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Hackathons could save music's soul

Collective code rewritings have changed tech. Could a new concept do the same for music?

C.回.R is a concept hackathon I started with Holly Herndon as a means to both critique the state of current hack culture and speculate on an alternative format to help address problems in the arts.

A hackathon, traditionally, is an event that brings together people (usually programmers) in one space for a limited period of time (usually 1-2 days), to rapidly produce projects towards a goal. The format is quite wonderful, encouraging collaboration, mutual respect and creativity, however after being involved with numerous hacks of varying scope and scale, I began to think that the format was not living up to it's potential.

Firstly, hacks have been around long enough to have become appropriated by companies with little motivation to challenge the fundamental logics of their industries and operations. Often these events are thinly veiled recruitment opportunities, held to identify skilled developers and designers, and do little more than generate throwaway projects with minor value. Very rarely, with the exception of incredible projects like CrisisCamp, Farm Hack and the very recent Refugees United, do these meetings of bright minds ever push to produce anything of tangible utility, or invite in the perspectives of those with first hand experience of real world problems - which I have found to be a greater issue with the hubris of the ‘innovation’ industry as a whole. We know we have the capability to start amazing projects in a short period of time, however are we asking the right questions, of the right people?

The concept of C.回.R is quite simple. A lot of programming is done in the name of artists, and yet artists are rarely invited to bring their ideas to the table. It seems absurd that in a time with unprecedented access to code and talent, artists are still largely waiting for others to identify and solve problems on their behalf. Artists need to demand a stake in the changing of their own industry, or risk being left behind.

We were happy to be invited by the incredible Visions of the Now Festival in Stockholm (curated by Swedish artist Anna Lundh to hold the first C.回.R last month, and invited a number of artists from the festival to identify one opportunity they saw for a service related to their practice. Participating artists included Goodiepal, Luke Fischbeck, Natalie Jeremijenko and Holly, who all led deep and lively discussions with hackers to think of ways to address the issues that were raised. Two substantial projects were constructed in 24 hours, with hackers Per-Olov Jernberg, Palle Torsson, Andrejs Ljundgren & Gabriel Kanulf building a system for capturing emotion from your daily online life for musical and artistic use, and Victor Guerrero creating an intermediary online space for interactions between artists and remote audiences during live streamed performances.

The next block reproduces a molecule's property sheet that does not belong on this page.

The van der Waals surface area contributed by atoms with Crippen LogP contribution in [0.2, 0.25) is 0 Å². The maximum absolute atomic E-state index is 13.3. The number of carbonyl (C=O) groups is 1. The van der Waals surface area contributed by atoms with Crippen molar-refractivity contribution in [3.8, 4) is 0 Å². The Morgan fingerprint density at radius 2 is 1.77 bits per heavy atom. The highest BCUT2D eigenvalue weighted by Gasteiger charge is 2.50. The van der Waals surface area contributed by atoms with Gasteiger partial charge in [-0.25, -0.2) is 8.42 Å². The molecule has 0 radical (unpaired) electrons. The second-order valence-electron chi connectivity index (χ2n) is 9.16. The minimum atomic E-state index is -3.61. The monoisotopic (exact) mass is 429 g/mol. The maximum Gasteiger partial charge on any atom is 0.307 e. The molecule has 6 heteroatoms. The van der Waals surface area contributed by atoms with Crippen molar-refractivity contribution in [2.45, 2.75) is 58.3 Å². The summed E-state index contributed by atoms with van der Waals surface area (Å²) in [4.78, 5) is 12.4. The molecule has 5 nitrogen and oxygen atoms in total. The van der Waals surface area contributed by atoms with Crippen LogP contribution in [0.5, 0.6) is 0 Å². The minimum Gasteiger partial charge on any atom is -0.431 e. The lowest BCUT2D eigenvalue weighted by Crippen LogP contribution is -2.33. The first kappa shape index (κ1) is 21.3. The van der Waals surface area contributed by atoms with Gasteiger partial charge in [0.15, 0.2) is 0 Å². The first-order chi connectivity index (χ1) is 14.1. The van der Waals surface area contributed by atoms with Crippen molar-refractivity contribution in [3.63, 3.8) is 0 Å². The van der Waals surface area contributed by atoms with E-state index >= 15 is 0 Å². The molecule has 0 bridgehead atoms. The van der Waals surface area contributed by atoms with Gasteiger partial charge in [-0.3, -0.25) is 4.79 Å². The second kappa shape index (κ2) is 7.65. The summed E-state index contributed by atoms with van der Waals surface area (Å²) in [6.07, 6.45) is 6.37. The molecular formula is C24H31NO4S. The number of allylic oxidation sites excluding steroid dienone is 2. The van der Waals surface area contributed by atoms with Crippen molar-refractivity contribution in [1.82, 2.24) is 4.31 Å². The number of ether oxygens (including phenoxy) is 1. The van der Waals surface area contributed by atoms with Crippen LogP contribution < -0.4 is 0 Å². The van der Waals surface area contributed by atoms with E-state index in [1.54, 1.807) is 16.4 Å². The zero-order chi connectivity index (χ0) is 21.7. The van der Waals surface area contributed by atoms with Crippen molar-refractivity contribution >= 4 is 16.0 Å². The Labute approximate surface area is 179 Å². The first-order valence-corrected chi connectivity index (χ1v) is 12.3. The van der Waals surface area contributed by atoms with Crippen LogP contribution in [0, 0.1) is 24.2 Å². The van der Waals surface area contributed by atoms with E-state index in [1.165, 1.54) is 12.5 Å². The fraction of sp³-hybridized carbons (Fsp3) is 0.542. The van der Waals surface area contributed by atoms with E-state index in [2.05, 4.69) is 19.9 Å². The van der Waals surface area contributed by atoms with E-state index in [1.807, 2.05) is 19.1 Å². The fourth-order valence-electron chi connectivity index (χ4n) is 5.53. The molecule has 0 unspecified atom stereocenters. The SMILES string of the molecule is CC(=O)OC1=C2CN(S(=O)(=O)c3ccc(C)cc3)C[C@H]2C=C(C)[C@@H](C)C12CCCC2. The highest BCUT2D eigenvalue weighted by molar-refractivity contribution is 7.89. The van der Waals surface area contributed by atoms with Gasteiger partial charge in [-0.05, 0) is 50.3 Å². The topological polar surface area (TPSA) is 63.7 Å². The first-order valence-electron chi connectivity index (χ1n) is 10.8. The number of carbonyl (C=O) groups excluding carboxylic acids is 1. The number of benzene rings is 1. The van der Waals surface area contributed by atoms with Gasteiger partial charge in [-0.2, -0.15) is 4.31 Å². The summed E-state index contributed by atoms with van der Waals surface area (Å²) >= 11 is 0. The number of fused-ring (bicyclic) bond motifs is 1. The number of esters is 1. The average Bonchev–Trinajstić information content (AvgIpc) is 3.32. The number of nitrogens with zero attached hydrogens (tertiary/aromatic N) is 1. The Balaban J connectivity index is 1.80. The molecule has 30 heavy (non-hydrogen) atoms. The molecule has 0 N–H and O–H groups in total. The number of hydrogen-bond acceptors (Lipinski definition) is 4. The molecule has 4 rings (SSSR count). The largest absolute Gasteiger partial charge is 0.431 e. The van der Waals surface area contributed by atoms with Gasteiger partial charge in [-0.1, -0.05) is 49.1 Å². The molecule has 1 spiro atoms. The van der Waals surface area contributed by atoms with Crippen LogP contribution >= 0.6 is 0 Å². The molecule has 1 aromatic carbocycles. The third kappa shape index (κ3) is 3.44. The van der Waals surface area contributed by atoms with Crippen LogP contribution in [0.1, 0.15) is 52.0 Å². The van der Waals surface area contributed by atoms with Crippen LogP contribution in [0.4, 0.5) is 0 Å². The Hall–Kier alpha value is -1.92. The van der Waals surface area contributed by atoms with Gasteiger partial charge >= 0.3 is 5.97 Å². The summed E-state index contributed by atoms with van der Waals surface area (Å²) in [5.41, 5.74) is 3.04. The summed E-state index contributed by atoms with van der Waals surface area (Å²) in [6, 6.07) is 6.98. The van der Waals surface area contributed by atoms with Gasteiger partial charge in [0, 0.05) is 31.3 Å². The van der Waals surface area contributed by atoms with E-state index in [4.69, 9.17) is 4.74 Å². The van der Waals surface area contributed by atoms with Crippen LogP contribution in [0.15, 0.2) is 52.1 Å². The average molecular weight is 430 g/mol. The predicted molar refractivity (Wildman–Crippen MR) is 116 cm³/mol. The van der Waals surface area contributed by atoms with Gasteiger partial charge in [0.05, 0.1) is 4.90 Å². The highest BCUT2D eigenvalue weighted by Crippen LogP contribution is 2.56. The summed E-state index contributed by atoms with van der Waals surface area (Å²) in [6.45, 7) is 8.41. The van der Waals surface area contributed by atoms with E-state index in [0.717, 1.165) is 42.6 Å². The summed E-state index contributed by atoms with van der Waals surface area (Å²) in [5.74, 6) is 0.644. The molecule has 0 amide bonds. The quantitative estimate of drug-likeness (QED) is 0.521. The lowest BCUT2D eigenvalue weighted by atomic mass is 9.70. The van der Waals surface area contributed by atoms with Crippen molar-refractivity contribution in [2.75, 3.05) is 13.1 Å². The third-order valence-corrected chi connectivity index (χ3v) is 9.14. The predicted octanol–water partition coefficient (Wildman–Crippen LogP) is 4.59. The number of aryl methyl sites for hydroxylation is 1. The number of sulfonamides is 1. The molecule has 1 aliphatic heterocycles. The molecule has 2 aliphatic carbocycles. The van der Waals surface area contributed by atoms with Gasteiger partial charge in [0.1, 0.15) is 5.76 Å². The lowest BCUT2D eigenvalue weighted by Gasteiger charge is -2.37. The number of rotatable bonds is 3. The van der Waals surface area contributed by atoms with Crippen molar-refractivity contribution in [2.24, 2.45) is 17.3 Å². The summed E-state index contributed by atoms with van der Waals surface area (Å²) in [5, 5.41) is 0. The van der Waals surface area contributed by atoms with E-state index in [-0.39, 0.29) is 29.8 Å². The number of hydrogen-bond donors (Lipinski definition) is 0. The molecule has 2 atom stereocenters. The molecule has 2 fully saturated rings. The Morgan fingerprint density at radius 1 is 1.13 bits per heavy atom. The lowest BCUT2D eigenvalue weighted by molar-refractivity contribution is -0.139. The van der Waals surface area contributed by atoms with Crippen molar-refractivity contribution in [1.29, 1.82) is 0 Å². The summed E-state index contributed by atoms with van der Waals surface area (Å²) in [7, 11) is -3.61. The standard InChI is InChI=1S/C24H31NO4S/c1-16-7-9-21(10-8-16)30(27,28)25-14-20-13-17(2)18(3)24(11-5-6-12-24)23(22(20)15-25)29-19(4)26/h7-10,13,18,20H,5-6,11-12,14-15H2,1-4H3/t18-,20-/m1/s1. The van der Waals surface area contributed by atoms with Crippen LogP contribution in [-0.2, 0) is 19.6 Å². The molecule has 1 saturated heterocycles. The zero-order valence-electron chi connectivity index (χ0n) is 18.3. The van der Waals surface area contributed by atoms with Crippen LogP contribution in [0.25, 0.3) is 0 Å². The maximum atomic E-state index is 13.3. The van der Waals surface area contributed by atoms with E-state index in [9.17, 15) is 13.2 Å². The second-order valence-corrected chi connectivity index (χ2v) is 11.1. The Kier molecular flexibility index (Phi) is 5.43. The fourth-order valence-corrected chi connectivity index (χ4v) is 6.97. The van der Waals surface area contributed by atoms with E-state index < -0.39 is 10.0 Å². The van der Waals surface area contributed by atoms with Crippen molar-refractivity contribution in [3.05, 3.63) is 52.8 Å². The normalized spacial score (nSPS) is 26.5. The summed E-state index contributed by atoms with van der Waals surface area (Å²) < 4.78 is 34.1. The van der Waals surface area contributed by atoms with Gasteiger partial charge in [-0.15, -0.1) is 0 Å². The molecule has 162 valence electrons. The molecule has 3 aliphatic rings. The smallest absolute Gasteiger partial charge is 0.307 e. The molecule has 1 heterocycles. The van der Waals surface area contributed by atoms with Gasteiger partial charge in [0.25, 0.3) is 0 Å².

It was striking to me how many artists and festival attendees dropped in to contribute thoughts or ideas to the discussion, and as a result we are thinking of redeveloping the site to capture a rolling stream of problems and responses that can be posted in parallel with events and discussions. We are humble with our ambitions for the project, however feel confident that curating substantive conversations between these two groups is an essential step towards creating tools and services that work in the favor of artists.


1) Learn some basic code

Understanding how the web works on a rudimentary level is essential, and it has never been easier to learn for free online. Take some short classes in HTML, CSS and Javascript/jquery on Codecademy, as even knowing a little bit will help you to scope your concept to something feasible and translatable to developers and designers.

2) Make sure you are identifying a real problem or opportunity

It takes a lot of time and thought to build something that someone would want to use, so be sure to ask yourself if you believe this is addressing a real issue. If not, save your time for an idea that passes this test.

3) Sketch it out, and don’t be precious!

Imagine the most basic implementation of your idea, and sketch it out on paper. Particularly if you are collaborating with someone, don’t be concerned with details that are immaterial to the core concept.

4) Attend a hack local to you

Go online, find a hack or hacker space local to you, and turn up. These are almost always incredibly welcoming environments, and there is always something you can help with. Seeing projects come to life around you is invaluable, and may well give you a few extra ideas.

5) Be confident

Your real world experience is an asset - many services are built by a similar group of people with similar backgrounds and ideas. If you know enough to identify a real problem, then you know enough to make something incredible.

Reach out to me @matdryhurst if you would like to host a C.回.R or just get in touch :)